UM Dining operates two produce gardens on campus. The gardens provide fresh organic produce for our dining operations and function as learning laboratories for students and visitors. Both gardens are working models of sustainable food production systems, incorporating a variety of growing techniques and practices to promote high quality produce and long-term soil health.
The Associated Students of the University of Montana (ASUM) has a student and community garden located off south Higgins. There are 70 plots, which are distributed the first Saturday in April. Preference is given to returning gardeners. Rental fees per plot are $25 for students and $30 for community members for a season. A $15 deposit for first-time gardeners is required. To learn how you can become a gardener at this site, go to the Garden City Harvest website.
As part of the Sustainable Food and Farming emphasis, graduate students and advanced undergraduates have an opportunity to engage in community-based action research as part of a course (ENST 594). In CBAR, those affected by the problem at hand and those studying it work together to clarify research questions, conduct the inquiry, and craft solutions based on the results.
The study of food and agriculture lends itself beautifully to community-based action research, and fits well with the Environmental Studies Program's long tradition of activism and effective citizen engagement. Students gain valuable research skills and develop knowledge of the process of action research. But their work is far more than academic. Through interaction with people in the community, students help describe and analyze problems in the local/regional food system and design and implement workable solutions.
In addition to the following examples, many of our graduate students carry out research or other projects that are relevant and useful to organizations, government agencies, and/or the general public.
Missoula County Community Food Assessment
Students and faculty conducted a comprehensive study of the Missoula County food system. Known as a community food assessment, the study was guided by a 15-member steering committee made up of community members with a range of interests in the local food system. Many students participated in the project generating and releasing three reports in 2004. In response to the recommendations, citizens and local governments formed a food policy council, the Community Food and Agriculture Coalition.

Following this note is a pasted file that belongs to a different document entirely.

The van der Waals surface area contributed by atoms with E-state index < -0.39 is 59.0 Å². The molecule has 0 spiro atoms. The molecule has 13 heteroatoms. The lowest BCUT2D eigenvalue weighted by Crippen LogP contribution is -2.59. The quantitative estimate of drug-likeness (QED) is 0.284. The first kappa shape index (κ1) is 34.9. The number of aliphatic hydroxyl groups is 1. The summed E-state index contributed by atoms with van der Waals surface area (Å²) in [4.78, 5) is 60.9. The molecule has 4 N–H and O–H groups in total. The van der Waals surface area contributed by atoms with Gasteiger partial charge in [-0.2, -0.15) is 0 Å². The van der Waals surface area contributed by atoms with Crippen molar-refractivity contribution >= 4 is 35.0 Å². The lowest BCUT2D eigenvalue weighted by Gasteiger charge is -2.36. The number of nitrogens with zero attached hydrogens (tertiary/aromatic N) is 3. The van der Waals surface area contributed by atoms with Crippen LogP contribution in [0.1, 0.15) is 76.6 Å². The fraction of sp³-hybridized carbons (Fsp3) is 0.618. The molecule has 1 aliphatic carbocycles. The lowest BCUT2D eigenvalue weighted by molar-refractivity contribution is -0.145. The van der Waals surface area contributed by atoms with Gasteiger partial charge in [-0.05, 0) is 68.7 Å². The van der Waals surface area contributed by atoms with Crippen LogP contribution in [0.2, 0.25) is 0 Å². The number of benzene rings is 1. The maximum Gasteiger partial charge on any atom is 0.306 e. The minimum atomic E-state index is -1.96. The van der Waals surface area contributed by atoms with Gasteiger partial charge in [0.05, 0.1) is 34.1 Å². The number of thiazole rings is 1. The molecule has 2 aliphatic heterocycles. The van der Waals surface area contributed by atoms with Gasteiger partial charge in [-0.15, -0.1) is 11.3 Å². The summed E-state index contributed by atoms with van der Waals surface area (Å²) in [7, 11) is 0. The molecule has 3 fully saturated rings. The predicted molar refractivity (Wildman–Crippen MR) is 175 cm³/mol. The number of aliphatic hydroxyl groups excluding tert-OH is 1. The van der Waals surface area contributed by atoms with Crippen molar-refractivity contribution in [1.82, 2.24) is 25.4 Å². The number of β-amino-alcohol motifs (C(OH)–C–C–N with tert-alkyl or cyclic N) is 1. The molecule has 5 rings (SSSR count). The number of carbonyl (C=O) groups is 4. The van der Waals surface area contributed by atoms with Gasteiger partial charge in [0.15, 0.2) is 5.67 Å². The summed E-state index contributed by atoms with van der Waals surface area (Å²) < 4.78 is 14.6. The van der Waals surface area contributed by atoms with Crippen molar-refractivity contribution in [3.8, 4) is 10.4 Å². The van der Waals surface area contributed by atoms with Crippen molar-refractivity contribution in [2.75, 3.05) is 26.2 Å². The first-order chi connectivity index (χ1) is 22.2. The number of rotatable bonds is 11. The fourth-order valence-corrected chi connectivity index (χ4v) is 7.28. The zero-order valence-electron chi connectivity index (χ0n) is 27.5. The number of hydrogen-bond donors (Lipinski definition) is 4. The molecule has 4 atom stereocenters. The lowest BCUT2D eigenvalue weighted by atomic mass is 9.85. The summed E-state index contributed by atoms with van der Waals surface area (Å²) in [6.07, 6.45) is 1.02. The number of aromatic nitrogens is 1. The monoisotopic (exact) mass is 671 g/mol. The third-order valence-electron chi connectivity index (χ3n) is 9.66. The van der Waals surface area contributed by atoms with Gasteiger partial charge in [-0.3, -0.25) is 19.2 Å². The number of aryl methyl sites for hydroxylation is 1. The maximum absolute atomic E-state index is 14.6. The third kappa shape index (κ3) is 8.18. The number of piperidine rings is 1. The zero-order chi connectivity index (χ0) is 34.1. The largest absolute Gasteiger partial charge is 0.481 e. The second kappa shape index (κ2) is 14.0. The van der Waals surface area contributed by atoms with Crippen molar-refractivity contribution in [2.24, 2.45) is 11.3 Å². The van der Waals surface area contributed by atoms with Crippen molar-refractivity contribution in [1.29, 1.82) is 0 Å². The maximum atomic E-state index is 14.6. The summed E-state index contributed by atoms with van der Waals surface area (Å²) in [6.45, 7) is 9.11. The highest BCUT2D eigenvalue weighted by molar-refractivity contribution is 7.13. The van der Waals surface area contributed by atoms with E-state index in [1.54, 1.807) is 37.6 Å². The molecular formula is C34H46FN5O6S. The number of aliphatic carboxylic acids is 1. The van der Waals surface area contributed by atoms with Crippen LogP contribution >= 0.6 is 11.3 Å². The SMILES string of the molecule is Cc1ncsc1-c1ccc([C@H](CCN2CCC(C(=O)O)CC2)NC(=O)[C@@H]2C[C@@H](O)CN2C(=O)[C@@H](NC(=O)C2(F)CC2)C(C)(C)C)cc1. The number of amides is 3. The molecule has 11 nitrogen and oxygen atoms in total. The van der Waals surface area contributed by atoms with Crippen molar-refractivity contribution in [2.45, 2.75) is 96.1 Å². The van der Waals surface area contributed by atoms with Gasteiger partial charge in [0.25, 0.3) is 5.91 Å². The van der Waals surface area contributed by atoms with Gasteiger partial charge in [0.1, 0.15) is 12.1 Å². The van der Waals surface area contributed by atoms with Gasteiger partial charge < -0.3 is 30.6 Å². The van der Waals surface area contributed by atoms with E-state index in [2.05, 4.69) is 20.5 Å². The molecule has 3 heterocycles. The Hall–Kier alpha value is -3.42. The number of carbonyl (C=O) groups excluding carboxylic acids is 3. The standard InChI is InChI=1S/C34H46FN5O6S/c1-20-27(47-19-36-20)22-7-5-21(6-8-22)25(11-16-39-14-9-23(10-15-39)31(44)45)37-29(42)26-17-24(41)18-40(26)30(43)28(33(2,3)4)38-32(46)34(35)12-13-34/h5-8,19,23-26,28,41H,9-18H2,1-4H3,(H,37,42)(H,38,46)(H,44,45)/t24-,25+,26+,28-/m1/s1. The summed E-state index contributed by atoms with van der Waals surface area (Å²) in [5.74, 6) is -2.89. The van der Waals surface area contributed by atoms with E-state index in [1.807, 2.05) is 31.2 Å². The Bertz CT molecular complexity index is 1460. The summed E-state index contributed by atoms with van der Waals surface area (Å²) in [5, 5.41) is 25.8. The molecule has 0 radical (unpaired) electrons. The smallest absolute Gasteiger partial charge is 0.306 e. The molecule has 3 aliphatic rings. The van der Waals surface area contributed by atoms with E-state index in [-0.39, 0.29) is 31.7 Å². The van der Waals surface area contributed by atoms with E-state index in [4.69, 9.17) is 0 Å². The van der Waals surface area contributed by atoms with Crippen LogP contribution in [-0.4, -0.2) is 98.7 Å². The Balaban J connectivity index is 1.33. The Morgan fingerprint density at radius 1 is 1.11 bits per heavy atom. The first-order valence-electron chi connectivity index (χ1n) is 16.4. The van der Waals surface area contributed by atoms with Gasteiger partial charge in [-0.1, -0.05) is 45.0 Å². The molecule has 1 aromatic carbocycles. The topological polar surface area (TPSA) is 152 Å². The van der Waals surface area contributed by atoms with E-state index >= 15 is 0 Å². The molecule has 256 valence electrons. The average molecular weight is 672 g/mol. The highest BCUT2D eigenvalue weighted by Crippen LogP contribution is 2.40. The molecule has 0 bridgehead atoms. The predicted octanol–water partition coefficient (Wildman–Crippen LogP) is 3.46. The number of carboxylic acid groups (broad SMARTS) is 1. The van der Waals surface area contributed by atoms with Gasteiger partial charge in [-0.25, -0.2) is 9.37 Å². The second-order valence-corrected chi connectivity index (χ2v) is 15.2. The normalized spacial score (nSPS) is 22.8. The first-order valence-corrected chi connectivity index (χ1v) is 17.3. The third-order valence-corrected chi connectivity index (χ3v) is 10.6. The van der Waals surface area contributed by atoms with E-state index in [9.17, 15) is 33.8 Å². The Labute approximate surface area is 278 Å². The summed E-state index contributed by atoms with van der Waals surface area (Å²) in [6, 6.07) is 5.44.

Tracing the Chain
In 2006, ten graduate students, under the guidance of Professor Hassanein, conducted an in-depth study of the impact of the UM's Farm-to-College (FTC) program, looking at the social, economic, and transportation-related benefits and challenges. FTC involves purchasing of local and regional foods, and as of 2006, this made up about 13% of the Dining Services' food budget. We interviewed a variety of University Dining Services' staff. We talked with most of the vendors who sell into this institutional market. We compared the distances that FTC food travels with food that is conventionally sourced. And we surveyed hundreds of consumers of FTC food. Our aim was to make recommendations to improve the program, as well as inform state policy makers about the potentials of farm to cafeteria programs. Environmental Studies carried out this community-based action research in partnership with Grow Montana, a coalition working to enable the state's food producers and processors to meet more of our food needs, and to improve all citizens' access to healthy, nutritious local food.
Local is Delicious, But It’s Not Always Easy
Food hubs are businesses or organizations that actively manage the aggregation, processing, marketing and/or distribution of local and regional products. The infusion of cooperative principles into food hubs reinforces the development of values-based supply chains, which generate economic return and advance certain social, economic or environmental values. Through a graduate course during Autumn 2012, 16 students and Professor Hassanein carried out a multifaceted, descriptive case study of the Western Montana Growers Cooperative (WMGC). We described and analyzed the structure and function of this agricultural marketing cooperative, as well as the values-based supply chain created through collaborative partnerships. We explored how the WMGC directors, members, staff, and partners articulate shared values and collective identity around the meaning of the Cooperative within an emergent regional food system. Students presented their findings to the Co-op's Board and to key partners, and the full report is available through the Mission Mountain Food Enterprise Center.